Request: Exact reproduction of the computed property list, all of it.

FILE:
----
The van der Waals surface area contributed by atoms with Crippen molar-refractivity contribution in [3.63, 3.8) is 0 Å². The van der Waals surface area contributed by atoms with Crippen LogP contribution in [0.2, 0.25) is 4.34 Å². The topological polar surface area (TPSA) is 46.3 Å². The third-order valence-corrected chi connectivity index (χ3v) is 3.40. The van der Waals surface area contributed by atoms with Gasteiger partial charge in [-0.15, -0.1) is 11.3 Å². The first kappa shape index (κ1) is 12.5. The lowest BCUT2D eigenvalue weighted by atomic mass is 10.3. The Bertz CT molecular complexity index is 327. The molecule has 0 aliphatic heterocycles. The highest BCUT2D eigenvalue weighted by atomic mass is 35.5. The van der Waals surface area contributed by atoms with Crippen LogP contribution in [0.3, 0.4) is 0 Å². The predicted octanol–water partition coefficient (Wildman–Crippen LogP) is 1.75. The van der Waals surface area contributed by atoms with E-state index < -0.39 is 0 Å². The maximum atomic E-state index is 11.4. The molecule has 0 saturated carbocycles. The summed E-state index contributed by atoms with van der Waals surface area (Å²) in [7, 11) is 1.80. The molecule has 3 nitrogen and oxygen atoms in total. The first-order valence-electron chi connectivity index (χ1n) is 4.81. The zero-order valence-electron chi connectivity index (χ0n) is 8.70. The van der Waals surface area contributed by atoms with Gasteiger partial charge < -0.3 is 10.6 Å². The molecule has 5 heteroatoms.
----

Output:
The van der Waals surface area contributed by atoms with Crippen molar-refractivity contribution in [3.63, 3.8) is 0 Å². The van der Waals surface area contributed by atoms with Crippen LogP contribution in [0.2, 0.25) is 4.34 Å². The topological polar surface area (TPSA) is 46.3 Å². The third-order valence-corrected chi connectivity index (χ3v) is 3.40. The van der Waals surface area contributed by atoms with Gasteiger partial charge in [-0.15, -0.1) is 11.3 Å². The first kappa shape index (κ1) is 12.5. The lowest BCUT2D eigenvalue weighted by atomic mass is 10.3. The Bertz CT molecular complexity index is 327. The molecule has 0 aliphatic heterocycles. The highest BCUT2D eigenvalue weighted by atomic mass is 35.5. The van der Waals surface area contributed by atoms with Crippen LogP contribution in [0.3, 0.4) is 0 Å². The predicted octanol–water partition coefficient (Wildman–Crippen LogP) is 1.75. The van der Waals surface area contributed by atoms with E-state index < -0.39 is 0 Å². The maximum atomic E-state index is 11.4. The molecule has 0 saturated carbocycles. The summed E-state index contributed by atoms with van der Waals surface area (Å²) in [7, 11) is 1.80. The molecule has 3 nitrogen and oxygen atoms in total. The first-order valence-electron chi connectivity index (χ1n) is 4.81. The zero-order valence-electron chi connectivity index (χ0n) is 8.70. The van der Waals surface area contributed by atoms with Gasteiger partial charge < -0.3 is 10.6 Å². The molecule has 5 heteroatoms.